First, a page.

Poor Mobility: My very first article for Skyd explained that the joints in our bodies have different jobs, and that they alternate between mobility and stability in terms of what they are designed to do. Many ultimate athletes have either poor ankle or hip mobility (often both), which requires the knee joint to be overly mobile. The problem is that knees are supposed to be stable! When you jump or cut, though, something has to move – if you’re locked up from prior or current ankle injury or have a problem with hip hinge, your knee takes the strain.

Fatigue: Balancing strength and power training with metabolic conditioning is one of the great challenges in ultimate. Many athletes come to the sport from track and field or soccer, which have some movement patterns and energy demands in common with ultimate, but don’t share the requirement to change directions at full speed dozens of times during a game and hundreds of times during a tournament day. It’s important to build your capacity to utilize the right movement patterns while tired!

Strength: Jumping and cutting require that you put a lot of force into the ground. The stronger you are, the more force you can apply, period. More importantly, you need that strength in the right places, or else it will not translate to more powerful and safer movement. Huge quads often come at the expense of your glutes, which are one of your main knee stabilizers. Ultimate athletes often have overactive hamstrings that are too taxed to provide knee support at crunch time. Also, asymmetric core strength makes force absorption sloppy and inefficient, causing stress on connective tissue especially while cutting.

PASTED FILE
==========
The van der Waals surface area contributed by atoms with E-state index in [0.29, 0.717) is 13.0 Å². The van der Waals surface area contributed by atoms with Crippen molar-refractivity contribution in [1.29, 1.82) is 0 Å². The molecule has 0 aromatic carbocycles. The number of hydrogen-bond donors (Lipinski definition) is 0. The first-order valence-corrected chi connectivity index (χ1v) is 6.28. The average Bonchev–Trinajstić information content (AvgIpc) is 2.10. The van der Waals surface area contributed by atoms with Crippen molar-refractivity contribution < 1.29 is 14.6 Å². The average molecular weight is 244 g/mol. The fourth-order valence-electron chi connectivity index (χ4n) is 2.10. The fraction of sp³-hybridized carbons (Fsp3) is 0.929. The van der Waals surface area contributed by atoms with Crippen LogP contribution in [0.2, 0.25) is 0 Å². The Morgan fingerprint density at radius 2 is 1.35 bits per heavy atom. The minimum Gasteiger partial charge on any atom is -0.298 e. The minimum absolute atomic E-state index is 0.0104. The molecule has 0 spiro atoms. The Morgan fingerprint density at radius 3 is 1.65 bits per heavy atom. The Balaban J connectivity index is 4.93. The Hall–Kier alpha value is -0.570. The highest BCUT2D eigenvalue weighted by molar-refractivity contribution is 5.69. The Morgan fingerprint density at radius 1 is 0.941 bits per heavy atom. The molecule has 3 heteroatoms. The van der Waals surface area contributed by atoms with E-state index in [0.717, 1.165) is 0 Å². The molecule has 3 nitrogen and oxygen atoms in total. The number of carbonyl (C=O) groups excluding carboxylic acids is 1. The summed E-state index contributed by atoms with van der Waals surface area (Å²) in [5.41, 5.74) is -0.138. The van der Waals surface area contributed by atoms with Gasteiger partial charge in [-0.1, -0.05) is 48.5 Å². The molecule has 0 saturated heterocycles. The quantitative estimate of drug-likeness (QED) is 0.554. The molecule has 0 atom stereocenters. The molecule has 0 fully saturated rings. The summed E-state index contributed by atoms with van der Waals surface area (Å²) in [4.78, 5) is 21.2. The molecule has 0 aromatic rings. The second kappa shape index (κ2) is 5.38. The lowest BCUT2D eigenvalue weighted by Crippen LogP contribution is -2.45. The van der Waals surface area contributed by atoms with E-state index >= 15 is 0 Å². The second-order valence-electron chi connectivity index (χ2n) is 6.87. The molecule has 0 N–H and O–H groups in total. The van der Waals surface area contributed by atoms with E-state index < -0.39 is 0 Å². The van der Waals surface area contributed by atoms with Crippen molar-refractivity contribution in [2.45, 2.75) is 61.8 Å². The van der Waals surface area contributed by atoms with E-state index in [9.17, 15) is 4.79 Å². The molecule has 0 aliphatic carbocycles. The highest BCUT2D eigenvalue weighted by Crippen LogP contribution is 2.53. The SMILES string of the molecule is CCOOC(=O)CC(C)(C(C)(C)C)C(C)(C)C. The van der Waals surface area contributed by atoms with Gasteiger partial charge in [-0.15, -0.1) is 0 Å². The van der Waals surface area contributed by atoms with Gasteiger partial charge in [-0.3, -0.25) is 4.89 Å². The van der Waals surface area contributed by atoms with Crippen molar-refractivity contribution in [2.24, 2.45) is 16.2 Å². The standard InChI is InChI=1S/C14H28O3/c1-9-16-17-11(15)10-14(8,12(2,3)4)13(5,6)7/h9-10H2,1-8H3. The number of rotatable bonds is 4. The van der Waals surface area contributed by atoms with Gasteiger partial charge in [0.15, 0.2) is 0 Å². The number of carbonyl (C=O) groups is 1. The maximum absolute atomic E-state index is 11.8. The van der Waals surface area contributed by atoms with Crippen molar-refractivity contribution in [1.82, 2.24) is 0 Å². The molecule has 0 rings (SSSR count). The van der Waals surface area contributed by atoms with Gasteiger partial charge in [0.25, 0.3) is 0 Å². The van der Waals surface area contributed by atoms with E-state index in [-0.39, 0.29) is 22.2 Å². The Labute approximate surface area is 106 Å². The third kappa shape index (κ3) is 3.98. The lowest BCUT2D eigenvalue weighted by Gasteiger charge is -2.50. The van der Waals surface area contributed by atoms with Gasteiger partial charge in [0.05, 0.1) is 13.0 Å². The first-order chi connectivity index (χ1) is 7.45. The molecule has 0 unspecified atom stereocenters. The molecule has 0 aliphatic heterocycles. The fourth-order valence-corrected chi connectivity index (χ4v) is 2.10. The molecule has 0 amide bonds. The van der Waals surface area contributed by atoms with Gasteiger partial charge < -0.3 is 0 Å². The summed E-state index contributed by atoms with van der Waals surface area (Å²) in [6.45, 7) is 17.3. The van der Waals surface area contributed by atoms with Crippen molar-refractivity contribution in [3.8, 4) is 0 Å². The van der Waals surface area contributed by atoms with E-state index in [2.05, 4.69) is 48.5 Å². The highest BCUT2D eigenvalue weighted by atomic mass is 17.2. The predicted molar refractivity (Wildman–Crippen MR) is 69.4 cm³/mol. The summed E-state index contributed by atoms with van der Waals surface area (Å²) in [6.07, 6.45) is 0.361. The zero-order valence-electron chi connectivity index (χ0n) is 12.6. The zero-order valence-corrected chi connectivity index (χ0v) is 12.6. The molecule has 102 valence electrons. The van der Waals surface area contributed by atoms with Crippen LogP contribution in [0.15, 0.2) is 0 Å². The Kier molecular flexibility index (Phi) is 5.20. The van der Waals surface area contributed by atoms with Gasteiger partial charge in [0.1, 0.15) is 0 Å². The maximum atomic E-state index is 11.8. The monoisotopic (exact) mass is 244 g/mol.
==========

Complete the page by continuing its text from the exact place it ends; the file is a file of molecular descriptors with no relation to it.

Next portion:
So you wanna reduce ACL injuries?

This list looks daunting, but there’s so much you can do to turn the odds in your favor. Try out my Functional Performance Training Plan for Ultimate! This can be used as a team protocol, as every ultimate player will benefit from the focus on increased knee stability. A couple notes on the plan:

Proper cueing is very important.  Try to keep the wording consistent whether you’re lifting, practicing or warming up! The best cues for this plan are some variation on:

  • Squeeze your butt; open your hips (for best glute activation)
  • Relax your shoulders; take a punch (for best core activation)

If at any point you feel pain during these exercises, stop!
This includes feeling it in the wrong places like: connective tissue, knees, or only in your hamstring(s) and not in your glute(s). Try to refocus on the cueing to make sure your form is always correct. If the problem persists, do a simpler version of the exercise, decrease the weight you are lifting, or ask for help! And if your form is failing, rest!

Let’s try to keep ourselves and each other safe out there.

P.S. If you’re feeling like you’re ready to make a big change in your training, one that’ll both increase your strength and confidence and reduce risk of injury, the Ultimate Athlete Project is open this week. I offered individualized plans to UAP members! Sign up via this link.

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  • xADROCKx

    Thanks so much, Ren! This is really helpful. You echo much of what I’Ve come across myself, go beyond it, and put it together in a really digestible, concrete way. You’ve given me a couple of additional exercises to add and a more fleshed out way of thinking about preventing further injury. Thanks again!